$x^2 + y^2 = kp$

look like $x = px'$ and $y=py'$. Thus,

$p^2 x'^2 + p^2 y'^2 = kp.$

So, if $k$ is not divisible by $p$, there are no solutions. Otherwise $k=pk'$ reduces it to

$x'^2+y'^2 = k',$

after which similar argument could be applied. So, if $k'$ is divisible by an odd power of such $p$, there are no solutions. We're only one step away from solving the whole $x^2+y^2=z$ problem now, assuming that we know the factorization of $z$.

#### Back to arbitrary $z$

Now we need to use one more fact from complex numbers. There, we can introduce a norm

$\|x+iy \| = (x+iy)(x-iy) = x^2+y^2.$

Its crucial property for this task is that it is multiplicative, that is

$\|(a+ib)(c+id)\| = \| a + ib \| \cdot \| c + id \| .$

This gives the Brahmagupta–Fibonacci identity

$(a^2+b^2)(c^2+d^2)= (ac-bd)^2 + (ad+bc)^2,$

from which it follows that if we can represent $z$ as a product of several several numbers that are expressible as a sum of two squares, we can use the identity above to also express $z$ as a sum of two squares. In complex number terms, it means that we will find a complex number $x+iy$ such that $\|x+iy\| = z$.

Repeating what's written in tl'dr section, let $z = 2^{k_0} p_1^{k_1} \dots p_n^{k_n} p_{n+1}^{k_{n+1}} \dots p_m^{k_m}$, where $p_1, \dots, p_n$ are different prime numbers with remainder $3$ modulo $4$, and $p_{n+1}, \dots, p_m$ are different prime numbers with remainder $1$ modulo $4$. Then there are two cases. If any of $k_{1}, \dots, k_n$ is odd, there are no solutions. Otherwise there is always a solution $z = x^2 + y^2$ that looks like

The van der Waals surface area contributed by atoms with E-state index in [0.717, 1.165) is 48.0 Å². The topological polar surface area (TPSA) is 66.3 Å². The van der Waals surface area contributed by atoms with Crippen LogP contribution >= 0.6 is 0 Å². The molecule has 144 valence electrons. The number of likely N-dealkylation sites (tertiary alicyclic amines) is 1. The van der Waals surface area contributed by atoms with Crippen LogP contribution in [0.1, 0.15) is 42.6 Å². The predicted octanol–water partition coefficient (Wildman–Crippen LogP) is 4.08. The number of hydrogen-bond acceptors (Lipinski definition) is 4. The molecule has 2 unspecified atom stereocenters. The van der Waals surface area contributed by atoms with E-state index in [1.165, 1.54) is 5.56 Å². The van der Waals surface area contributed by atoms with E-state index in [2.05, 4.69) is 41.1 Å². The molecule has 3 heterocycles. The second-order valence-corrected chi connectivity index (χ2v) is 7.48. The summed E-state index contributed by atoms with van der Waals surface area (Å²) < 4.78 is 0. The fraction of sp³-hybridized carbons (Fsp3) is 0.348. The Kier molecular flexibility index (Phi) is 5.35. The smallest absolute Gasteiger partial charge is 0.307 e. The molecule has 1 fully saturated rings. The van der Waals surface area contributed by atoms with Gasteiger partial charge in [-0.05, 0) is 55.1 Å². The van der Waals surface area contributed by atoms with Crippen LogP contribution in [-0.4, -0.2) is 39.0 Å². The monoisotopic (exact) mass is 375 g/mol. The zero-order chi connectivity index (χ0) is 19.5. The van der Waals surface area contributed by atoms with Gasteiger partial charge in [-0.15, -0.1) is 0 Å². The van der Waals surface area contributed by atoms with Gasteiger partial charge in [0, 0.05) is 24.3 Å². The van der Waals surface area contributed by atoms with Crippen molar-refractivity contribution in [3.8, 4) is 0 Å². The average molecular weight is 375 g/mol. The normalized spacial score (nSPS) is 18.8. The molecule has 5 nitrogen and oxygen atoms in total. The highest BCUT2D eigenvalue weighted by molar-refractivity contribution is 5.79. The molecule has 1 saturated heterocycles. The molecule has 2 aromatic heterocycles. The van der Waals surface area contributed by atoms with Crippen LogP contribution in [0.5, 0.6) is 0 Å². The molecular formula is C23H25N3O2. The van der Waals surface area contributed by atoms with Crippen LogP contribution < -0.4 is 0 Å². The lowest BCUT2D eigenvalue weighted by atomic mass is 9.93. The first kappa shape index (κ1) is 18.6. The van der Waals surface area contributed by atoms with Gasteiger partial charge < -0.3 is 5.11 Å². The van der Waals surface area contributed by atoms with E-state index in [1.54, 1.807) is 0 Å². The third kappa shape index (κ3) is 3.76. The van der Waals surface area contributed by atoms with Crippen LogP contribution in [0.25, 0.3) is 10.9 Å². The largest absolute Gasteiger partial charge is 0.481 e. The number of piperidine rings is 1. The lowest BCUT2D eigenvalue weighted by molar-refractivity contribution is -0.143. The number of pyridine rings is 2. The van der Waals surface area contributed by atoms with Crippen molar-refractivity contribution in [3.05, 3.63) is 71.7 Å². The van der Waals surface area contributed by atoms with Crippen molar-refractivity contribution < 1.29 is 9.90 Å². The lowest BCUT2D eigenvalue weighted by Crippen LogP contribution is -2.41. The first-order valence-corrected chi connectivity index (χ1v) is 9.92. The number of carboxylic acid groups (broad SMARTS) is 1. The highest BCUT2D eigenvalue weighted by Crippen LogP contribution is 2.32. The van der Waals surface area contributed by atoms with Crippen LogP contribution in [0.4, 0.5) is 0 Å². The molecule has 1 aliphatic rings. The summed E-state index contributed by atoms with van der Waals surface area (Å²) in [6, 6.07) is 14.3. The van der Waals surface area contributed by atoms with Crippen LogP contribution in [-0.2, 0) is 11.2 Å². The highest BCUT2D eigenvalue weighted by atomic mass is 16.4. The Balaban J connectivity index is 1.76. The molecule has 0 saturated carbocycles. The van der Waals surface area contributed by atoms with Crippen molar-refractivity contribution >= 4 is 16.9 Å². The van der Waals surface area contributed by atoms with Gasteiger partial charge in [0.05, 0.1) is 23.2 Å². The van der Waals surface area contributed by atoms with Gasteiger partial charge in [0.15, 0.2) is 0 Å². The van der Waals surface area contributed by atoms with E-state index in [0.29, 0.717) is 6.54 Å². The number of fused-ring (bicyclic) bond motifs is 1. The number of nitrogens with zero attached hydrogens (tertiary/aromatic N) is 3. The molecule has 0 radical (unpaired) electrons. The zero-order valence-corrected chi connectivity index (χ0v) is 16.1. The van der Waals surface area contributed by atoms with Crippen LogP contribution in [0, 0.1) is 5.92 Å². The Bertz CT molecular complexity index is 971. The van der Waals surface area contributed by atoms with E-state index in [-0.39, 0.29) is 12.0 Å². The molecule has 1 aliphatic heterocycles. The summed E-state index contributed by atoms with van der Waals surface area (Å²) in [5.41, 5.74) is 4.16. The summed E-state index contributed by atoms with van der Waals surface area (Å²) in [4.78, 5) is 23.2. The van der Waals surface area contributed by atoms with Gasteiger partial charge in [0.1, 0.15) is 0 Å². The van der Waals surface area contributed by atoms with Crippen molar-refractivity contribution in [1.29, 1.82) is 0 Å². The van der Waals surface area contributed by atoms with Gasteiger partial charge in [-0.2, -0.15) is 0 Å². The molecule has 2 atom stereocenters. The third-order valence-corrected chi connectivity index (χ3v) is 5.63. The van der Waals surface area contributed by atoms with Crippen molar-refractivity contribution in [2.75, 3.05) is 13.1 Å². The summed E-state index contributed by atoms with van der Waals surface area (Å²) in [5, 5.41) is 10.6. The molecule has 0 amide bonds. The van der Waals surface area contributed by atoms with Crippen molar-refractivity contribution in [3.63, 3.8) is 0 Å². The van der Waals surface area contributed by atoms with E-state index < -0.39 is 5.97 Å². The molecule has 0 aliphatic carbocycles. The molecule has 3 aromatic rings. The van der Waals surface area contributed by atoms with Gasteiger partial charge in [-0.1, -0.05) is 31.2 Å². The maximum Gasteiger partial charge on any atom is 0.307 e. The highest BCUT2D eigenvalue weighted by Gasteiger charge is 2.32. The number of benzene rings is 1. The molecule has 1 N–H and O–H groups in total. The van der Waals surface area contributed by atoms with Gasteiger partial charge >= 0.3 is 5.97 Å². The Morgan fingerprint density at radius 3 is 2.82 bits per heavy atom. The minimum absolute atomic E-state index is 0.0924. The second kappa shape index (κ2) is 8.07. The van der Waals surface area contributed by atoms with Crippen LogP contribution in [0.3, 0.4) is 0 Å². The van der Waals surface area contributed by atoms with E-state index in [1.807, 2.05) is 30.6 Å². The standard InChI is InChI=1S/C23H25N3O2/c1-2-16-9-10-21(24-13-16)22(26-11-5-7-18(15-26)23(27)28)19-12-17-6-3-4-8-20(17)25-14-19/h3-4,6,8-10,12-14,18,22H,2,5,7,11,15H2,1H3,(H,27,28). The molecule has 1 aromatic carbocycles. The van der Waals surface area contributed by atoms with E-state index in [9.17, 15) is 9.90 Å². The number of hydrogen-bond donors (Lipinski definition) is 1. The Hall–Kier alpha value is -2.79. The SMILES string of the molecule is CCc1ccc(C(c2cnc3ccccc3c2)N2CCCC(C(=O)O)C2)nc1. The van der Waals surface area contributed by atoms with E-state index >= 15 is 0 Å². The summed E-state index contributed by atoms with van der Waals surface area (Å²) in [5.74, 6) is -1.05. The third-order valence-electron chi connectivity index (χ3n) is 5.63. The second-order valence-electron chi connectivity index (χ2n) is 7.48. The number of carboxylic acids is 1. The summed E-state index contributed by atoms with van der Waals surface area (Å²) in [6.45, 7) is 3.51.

$x+ iy = (1+i)^{k_0} p_{1}^{k_{1}/2} \dots p_n^{k_n/2} (x_{n+1}+iy_{n+1})^{k_{n+1}} \dots (x_m + iy_m)^{k_m},$

where $i^2=-1$ and $x_k^2+y_k^2 = p_k^2$ for $k$ from $n+1$ to $m$. This result is tightly connected to the following ones:

Classification of Gaussian primes. A Gaussian integer $a+ib$ is prime if and only if either of the following is true:

• $a=0$ or $b=0$ and the non-zero number is prime with remainder $3$ modulo $4$,
• $a^2 + b^2$ is $2$ or a prime number with remainder $1$ modulo $4$.

The result also allows to factor Gaussian integers by representing their norm as a sum of two squares in the way suggested above.

Jakobi's two-square theorem. The number of ways of representing $z$ as the sum of two squares is $4(d_1(z) - d_3(z))$, where $d_k(z)$ is the number of divisors of $z$ that have remainder $k$ modulo $4$.

If there is a prime divisor with remainder $3$ mod $4$, it's $0$. Otherwise, it is $4$ times the number of divisors of $p_{n+1}^{k_{n+1}} \dots p_m^{k_m}$. We may interpret it that the divisor decides how much of multipliers in the product would correspond to $x_{k} + iy_k$, and how much to $y_k + i x_k$, after which $4$ accounts for all the possible ways to multiply $x+iy$ with $1$, $-1$, $i$ or $-i$, which accounts for all possible combinations of $(\pm x, \pm y)$.

And, of course, there are similar results for $3$ squares and $4$ squares:

#### History